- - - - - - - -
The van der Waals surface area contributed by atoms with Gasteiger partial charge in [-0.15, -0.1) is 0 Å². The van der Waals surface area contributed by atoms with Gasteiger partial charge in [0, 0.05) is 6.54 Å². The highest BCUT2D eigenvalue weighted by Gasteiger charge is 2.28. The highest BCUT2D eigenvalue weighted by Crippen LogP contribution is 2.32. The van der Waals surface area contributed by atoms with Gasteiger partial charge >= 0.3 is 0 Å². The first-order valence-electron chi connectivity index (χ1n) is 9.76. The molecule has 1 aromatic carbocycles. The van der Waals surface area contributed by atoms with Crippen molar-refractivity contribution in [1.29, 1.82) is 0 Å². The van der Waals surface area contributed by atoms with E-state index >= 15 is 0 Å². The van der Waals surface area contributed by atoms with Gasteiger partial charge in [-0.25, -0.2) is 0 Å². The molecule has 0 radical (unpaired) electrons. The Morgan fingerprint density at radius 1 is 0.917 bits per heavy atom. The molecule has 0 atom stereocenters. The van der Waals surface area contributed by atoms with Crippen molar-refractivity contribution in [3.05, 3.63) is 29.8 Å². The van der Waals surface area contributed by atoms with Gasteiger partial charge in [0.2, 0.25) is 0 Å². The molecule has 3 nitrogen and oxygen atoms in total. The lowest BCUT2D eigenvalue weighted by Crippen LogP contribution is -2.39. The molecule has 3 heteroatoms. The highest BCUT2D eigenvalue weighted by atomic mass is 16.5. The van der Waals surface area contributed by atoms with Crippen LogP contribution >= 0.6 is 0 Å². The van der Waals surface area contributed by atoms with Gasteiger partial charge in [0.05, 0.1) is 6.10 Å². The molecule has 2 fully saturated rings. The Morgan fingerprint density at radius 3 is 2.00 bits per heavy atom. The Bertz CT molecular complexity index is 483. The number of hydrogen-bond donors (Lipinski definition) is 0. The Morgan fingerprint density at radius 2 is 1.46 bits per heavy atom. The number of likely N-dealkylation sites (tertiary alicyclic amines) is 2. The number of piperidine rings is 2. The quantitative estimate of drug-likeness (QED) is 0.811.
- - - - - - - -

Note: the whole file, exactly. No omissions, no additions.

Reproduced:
The van der Waals surface area contributed by atoms with Gasteiger partial charge in [-0.15, -0.1) is 0 Å². The van der Waals surface area contributed by atoms with Gasteiger partial charge in [0, 0.05) is 6.54 Å². The highest BCUT2D eigenvalue weighted by Gasteiger charge is 2.28. The highest BCUT2D eigenvalue weighted by Crippen LogP contribution is 2.32. The van der Waals surface area contributed by atoms with Gasteiger partial charge >= 0.3 is 0 Å². The first-order valence-electron chi connectivity index (χ1n) is 9.76. The molecule has 1 aromatic carbocycles. The van der Waals surface area contributed by atoms with Crippen molar-refractivity contribution in [1.29, 1.82) is 0 Å². The van der Waals surface area contributed by atoms with E-state index >= 15 is 0 Å². The van der Waals surface area contributed by atoms with Gasteiger partial charge in [-0.25, -0.2) is 0 Å². The molecule has 0 radical (unpaired) electrons. The Morgan fingerprint density at radius 1 is 0.917 bits per heavy atom. The molecule has 0 atom stereocenters. The van der Waals surface area contributed by atoms with Crippen molar-refractivity contribution in [3.05, 3.63) is 29.8 Å². The van der Waals surface area contributed by atoms with Gasteiger partial charge in [0.2, 0.25) is 0 Å². The molecule has 3 nitrogen and oxygen atoms in total. The lowest BCUT2D eigenvalue weighted by Crippen LogP contribution is -2.39. The molecule has 3 heteroatoms. The highest BCUT2D eigenvalue weighted by atomic mass is 16.5. The van der Waals surface area contributed by atoms with Crippen LogP contribution >= 0.6 is 0 Å². The van der Waals surface area contributed by atoms with Gasteiger partial charge in [0.05, 0.1) is 6.10 Å². The molecule has 2 fully saturated rings. The Morgan fingerprint density at radius 3 is 2.00 bits per heavy atom. The Bertz CT molecular complexity index is 483. The number of hydrogen-bond donors (Lipinski definition) is 0. The Morgan fingerprint density at radius 2 is 1.46 bits per heavy atom. The number of likely N-dealkylation sites (tertiary alicyclic amines) is 2. The number of piperidine rings is 2. The quantitative estimate of drug-likeness (QED) is 0.811.